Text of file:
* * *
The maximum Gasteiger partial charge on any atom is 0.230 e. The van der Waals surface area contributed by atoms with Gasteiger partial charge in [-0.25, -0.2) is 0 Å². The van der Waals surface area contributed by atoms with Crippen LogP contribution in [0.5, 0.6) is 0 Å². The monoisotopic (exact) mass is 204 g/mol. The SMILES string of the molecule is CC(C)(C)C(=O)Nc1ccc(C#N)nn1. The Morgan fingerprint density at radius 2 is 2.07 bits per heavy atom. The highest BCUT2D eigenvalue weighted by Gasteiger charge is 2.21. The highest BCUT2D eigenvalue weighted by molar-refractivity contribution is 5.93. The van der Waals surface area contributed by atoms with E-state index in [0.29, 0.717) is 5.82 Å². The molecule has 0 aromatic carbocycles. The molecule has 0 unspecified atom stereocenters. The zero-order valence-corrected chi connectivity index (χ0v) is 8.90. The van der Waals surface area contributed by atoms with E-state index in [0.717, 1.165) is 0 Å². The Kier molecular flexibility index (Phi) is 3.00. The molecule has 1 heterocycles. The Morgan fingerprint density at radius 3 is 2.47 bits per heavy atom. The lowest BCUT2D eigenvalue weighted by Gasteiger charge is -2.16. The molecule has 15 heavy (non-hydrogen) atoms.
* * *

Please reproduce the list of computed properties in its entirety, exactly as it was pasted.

The maximum Gasteiger partial charge on any atom is 0.230 e. The van der Waals surface area contributed by atoms with Gasteiger partial charge in [-0.25, -0.2) is 0 Å². The van der Waals surface area contributed by atoms with Crippen LogP contribution in [0.5, 0.6) is 0 Å². The monoisotopic (exact) mass is 204 g/mol. The SMILES string of the molecule is CC(C)(C)C(=O)Nc1ccc(C#N)nn1. The Morgan fingerprint density at radius 2 is 2.07 bits per heavy atom. The highest BCUT2D eigenvalue weighted by Gasteiger charge is 2.21. The highest BCUT2D eigenvalue weighted by molar-refractivity contribution is 5.93. The van der Waals surface area contributed by atoms with E-state index in [0.29, 0.717) is 5.82 Å². The molecule has 0 aromatic carbocycles. The molecule has 0 unspecified atom stereocenters. The zero-order valence-corrected chi connectivity index (χ0v) is 8.90. The van der Waals surface area contributed by atoms with E-state index in [0.717, 1.165) is 0 Å². The Kier molecular flexibility index (Phi) is 3.00. The molecule has 1 heterocycles. The Morgan fingerprint density at radius 3 is 2.47 bits per heavy atom. The lowest BCUT2D eigenvalue weighted by Gasteiger charge is -2.16. The molecule has 15 heavy (non-hydrogen) atoms.